Salinas Valley Memorial Hospital Rejects Natividad Proposal, Will Remain Stand-Alone
July 26, 2012
After a months-long search for a prospective partner, the Salinas Valley Memorial Healthcare system's going to go it alone.
The SVMH board of directors voted 4-0 Thursday to reject the only partnership proposal on the table, from public safety-net Natividad Medical Center.
Citing a recent quality of care report that put SVMH's care at the top of list in the state and Natividad's lower, board member Pat Egan said, "People do not wish to see the quality of care at this facility eroded."
The board voted after presentations by interim CFO Robert Svorak and consultant Jim Moloney of Cain Brothers, the firm that managed the affiliation process. The vote came without discussion from the public or the board, in contrast to the process up until this point which has included significant debate by the public and local elected officials.
Cain Brothers had approached 57 potential partners, six of which submitted proposals for a merger or acquisition. Of those, only two advanced to the second round of more rigorous analysis, and private hospital giant Hospital Corporation of America pulled out unexpectedly last month. That left Natividad as the only prospective partner.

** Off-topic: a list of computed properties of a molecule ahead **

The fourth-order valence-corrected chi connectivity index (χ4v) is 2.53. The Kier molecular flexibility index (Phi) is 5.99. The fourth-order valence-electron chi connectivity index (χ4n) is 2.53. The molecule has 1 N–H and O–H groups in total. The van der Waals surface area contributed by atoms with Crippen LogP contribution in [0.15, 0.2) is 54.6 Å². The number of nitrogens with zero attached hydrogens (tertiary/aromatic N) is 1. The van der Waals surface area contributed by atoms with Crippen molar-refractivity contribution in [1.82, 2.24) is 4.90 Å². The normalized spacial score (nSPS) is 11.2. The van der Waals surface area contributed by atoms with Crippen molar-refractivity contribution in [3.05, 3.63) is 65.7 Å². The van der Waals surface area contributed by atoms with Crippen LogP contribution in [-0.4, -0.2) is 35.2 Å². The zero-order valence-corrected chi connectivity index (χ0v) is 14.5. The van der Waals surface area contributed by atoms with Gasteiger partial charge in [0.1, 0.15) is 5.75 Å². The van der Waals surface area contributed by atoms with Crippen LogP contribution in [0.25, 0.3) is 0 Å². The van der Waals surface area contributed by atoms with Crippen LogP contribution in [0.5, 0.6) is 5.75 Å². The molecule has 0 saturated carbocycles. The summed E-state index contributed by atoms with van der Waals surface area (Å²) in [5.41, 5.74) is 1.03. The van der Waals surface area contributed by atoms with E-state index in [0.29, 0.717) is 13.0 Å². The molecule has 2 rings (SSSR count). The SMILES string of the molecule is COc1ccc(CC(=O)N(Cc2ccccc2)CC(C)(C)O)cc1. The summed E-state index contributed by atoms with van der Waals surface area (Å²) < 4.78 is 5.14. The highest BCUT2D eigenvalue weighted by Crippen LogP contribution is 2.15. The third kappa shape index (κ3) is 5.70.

"We believe by combining our health care efforts, we could have reduced or eliminated duplication of services in the community and been able to provide services that are cost effective in the evolving health care market," said Natividad CEO Harry Weis in a statement.
SVMH's steering committee voted unanimously against the merger proposal, largely because it would've required a $38 million reduction in operating costs.
"To achieve such a reduction would either mean draconian layoffs at this facility, or trying to find some way to break our labor agreements. If we break our labor agreements, we will lose the trust of our employees," Egan said.
Natividad's position has been that by combining the two hospitals and centralizing certain functions, such as administration, costs would go down over the long term. "By not joining together we believe our community will be forced back into a competitive health care environment which in the long run could negatively impact both hospitals," Weis said.